I was born in the desert

By Patrick T. Reardon



In the desert, I was thrice tempted.


I was offered two stones to eat and five rushes.

Atop the Temple, I was offered my stolid submission.

In my heart, I was offered a lock-up catechism.

I ate insects in the desert —

fig beetles, tiger beetles and larvae,

darkling beetles and blister beetles.


I wore sackcloth in the desert,

harsh as rales,

powdered my skin with crematory soot.


In the desert,

my father came out of no cloud to say anything.


My mother sang no Magnificat.


The ferocious voice I hear in the desert

may come from another hidden cave,

from an archdemon or angel, in dread or triumph,

but certainly pain

— or on the wind, a caravan rage

— or from my throat.


The desert is a baby crib,

shard and grit,

a lullaby of sweat,

migrating vermin under the skin,

the inside-skull itch, glazed gaze —

evil fleshed spirits pecking innocence like carrion,

godless sacrifice.


The blank sun rises and sets in the desert,

a Bible without tenet, a map to blindness.

Turn away.


A skittering somewhere

in this honeycomb rock face in the desert

is the voice of God,

eloquent as falcon scat.




In the desert, I received stigmata.

I was prisoned in solitary.

My eyes refused what they saw.

I was unworthied.


This is my politics:

desert facts, fulcrum of desert power,

the Boulder Queen, larger than the Cosmos,

looking down from her own heaven.


In the desert, I licked blood,

worried the contours of pain.

I believed in doubt

and committed randomness many times

since my last Confession.


If you follow my instructions, you can read the desert:

Don’t blink.

In the desert, science is the rise and fall of an idiot sun.

Lights on, lights off.

In the desert, health is learning the rules.

Watch your step.





In the desert, Isaac leapt from the pyre and slew Abraham.

Holofernes cut off Judith’s head.

Eve killed Abel and Cain and one hundred billions.

Goliath dined in the desert

on David’s scrawny bones.


Mary strangled the baby,

fed Jesus to the sheep,

body and blood.





In the desert,

I listened for choirs,

clawed the dirt with fingernails,

hurried without aim,

knelt to no effect,

prostrated myself in the empty river bed,

whistled through cracked lips,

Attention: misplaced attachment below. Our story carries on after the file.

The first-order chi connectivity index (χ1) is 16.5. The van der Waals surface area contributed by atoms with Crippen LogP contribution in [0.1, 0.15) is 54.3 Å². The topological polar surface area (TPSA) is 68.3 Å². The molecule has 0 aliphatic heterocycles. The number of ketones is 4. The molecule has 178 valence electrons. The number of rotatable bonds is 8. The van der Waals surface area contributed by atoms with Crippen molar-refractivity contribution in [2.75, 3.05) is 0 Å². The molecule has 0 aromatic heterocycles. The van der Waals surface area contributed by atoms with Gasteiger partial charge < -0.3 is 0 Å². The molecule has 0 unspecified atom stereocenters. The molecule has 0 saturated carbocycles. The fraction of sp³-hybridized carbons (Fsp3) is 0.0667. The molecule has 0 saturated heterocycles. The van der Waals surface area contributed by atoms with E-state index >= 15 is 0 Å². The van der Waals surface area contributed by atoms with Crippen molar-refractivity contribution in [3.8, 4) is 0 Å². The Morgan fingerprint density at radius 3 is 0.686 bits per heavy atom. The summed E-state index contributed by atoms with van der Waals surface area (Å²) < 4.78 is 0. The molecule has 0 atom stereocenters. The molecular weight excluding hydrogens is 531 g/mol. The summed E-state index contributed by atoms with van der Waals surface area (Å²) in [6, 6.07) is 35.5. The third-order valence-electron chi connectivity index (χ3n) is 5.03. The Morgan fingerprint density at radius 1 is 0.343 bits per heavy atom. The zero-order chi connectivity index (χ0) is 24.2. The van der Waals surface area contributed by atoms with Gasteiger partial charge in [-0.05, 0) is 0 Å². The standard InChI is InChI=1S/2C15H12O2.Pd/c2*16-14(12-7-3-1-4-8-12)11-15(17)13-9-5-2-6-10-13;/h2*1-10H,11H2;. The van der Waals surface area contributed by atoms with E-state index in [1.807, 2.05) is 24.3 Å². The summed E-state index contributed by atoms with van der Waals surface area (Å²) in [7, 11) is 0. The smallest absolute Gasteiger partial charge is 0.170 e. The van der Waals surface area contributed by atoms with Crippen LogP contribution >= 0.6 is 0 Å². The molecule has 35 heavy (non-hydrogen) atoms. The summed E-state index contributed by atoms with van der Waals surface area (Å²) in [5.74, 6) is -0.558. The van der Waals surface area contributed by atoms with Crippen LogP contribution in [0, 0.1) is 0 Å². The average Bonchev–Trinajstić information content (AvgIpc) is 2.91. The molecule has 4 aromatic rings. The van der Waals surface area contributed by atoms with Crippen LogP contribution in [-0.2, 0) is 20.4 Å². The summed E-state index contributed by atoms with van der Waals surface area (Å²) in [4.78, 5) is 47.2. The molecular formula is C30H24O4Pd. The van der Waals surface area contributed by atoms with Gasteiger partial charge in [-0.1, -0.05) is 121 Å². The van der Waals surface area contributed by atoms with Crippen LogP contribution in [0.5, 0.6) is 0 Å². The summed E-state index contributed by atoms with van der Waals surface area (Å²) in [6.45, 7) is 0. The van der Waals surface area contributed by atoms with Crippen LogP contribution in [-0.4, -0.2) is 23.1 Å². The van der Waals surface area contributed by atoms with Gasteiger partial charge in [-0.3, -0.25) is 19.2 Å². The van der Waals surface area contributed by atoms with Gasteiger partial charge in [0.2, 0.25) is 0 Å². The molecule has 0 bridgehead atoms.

debated the mourning star,

sought prophesy in cave bones

— shake, drop, stare —

smelled sad perfume on the wind,

surrendered to echoes,

curled into a small frightened animal,

twitched and twitched and twitched

as if shaking myself to sleep.





In the desert, I was misquoted by the rock face.

My words were rearranged by the wind.


The lizard swallowed my autobiography,

the plume moth my elegy.


Red harvester ants

walked evil sentences into my mouth as I slept.





In the desert, my brother’s head exploded.

He had the final word finally.

In this desert moment, he did not stutter.

I hope he did not.


I hope he did what he did

without a pause for memory

of his twenty-three thousand days,

never peaced.


I hope he moved the gun with clarity and dispatch,

a clean break after so much jagged.


Eli, Eli, lama sabachthani?





In the desert, a raptor feeds her nest,

and I lay my head nowhere.



Patrick T. Reardon



This poem originally appeared in UCity Review on 11.27.19.






Written by : Patrick T. Reardon

For more than three decades Patrick T. Reardon was an urban affairs writer, a feature writer, a columnist, and an editor for the Chicago Tribune. In 2000 he was one of a team of 50 staff members who won a Pulitzer Prize for explanatory reporting. Now a freelance writer and poet, he has contributed chapters to several books and is the author of Faith Stripped to Its Essence. His website is https://patricktreardon.com/.

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